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post #7 of 132 (permalink) Old 11-05-2007, 09:13 AM
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Oh Jeez! Reading an article by Pat Buchanan [another Scot by the way] and agreeing with it bothers me on that principle alone.

Agree with Jim though, Government borrowing is just as bad as consumer and Corporate borrowing. And Government bailout of the Financial sector to cover their multiTrillion$ "judgment errors over the past decade. Greed and Avarice.

And just this past week Merrell and Citi CEOs paid the price for their piss poor lending policies which they just assumed would pass on to the next bundler of their loans.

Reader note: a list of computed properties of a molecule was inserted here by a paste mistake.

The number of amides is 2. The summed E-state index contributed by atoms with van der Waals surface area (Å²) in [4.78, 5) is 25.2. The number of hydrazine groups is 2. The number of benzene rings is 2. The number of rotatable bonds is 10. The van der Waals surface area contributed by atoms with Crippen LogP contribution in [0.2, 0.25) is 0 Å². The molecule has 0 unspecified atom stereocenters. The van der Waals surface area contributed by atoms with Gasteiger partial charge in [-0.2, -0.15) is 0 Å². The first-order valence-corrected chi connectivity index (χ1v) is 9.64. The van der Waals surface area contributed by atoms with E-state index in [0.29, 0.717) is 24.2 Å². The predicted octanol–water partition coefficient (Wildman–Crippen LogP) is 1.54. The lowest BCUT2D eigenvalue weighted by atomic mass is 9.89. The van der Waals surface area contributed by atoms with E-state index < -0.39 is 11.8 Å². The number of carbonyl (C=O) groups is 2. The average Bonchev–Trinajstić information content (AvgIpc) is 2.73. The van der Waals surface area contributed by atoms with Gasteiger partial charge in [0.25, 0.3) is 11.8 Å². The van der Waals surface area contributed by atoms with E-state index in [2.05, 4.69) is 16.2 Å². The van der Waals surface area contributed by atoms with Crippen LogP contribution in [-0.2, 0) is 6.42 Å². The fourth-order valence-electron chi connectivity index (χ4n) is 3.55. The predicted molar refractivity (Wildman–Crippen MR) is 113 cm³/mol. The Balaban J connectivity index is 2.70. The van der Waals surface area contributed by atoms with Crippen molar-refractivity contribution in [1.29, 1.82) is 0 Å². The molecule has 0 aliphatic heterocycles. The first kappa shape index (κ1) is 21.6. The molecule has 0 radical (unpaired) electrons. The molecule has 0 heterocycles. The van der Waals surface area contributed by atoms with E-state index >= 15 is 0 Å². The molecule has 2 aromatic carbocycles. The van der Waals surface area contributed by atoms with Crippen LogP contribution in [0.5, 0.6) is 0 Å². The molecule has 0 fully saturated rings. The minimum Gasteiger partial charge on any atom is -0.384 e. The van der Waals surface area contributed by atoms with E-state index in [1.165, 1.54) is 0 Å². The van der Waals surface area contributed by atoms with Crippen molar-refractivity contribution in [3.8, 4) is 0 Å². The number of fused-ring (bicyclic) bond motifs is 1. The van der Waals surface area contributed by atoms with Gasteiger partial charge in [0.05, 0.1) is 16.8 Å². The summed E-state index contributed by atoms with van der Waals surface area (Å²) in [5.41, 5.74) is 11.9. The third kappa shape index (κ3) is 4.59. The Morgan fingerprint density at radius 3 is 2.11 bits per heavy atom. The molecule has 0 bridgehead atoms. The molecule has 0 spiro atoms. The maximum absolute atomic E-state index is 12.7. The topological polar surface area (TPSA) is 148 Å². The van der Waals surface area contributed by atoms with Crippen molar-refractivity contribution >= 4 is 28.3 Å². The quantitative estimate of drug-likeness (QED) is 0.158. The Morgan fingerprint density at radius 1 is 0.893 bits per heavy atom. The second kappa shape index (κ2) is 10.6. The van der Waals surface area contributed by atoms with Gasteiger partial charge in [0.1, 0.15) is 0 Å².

Here in horse country we have a philosophy. You can have the best and fastest horse in the world [US Economy] but unless it is trained and disciplined it just runs around ruining all the other horses, teaching them bad habits and getting them hurt. We have let this horse run unbridled too long.

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Being smart is knowing the difference, in a sticky situation between a well delivered anecdote and a well delivered antidote - bear.
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post #8 of 132 (permalink) Old 11-05-2007, 09:23 AM
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Pat Buchanan is a very sensible guy, mcbear. Embrace your inner Buchanan. Jayhawk would refer to him as a "kookberger". That should tell you something.

"If spending money you don't have is the height of stupidity, borrowing money to give it away is the height of insanity." -- anon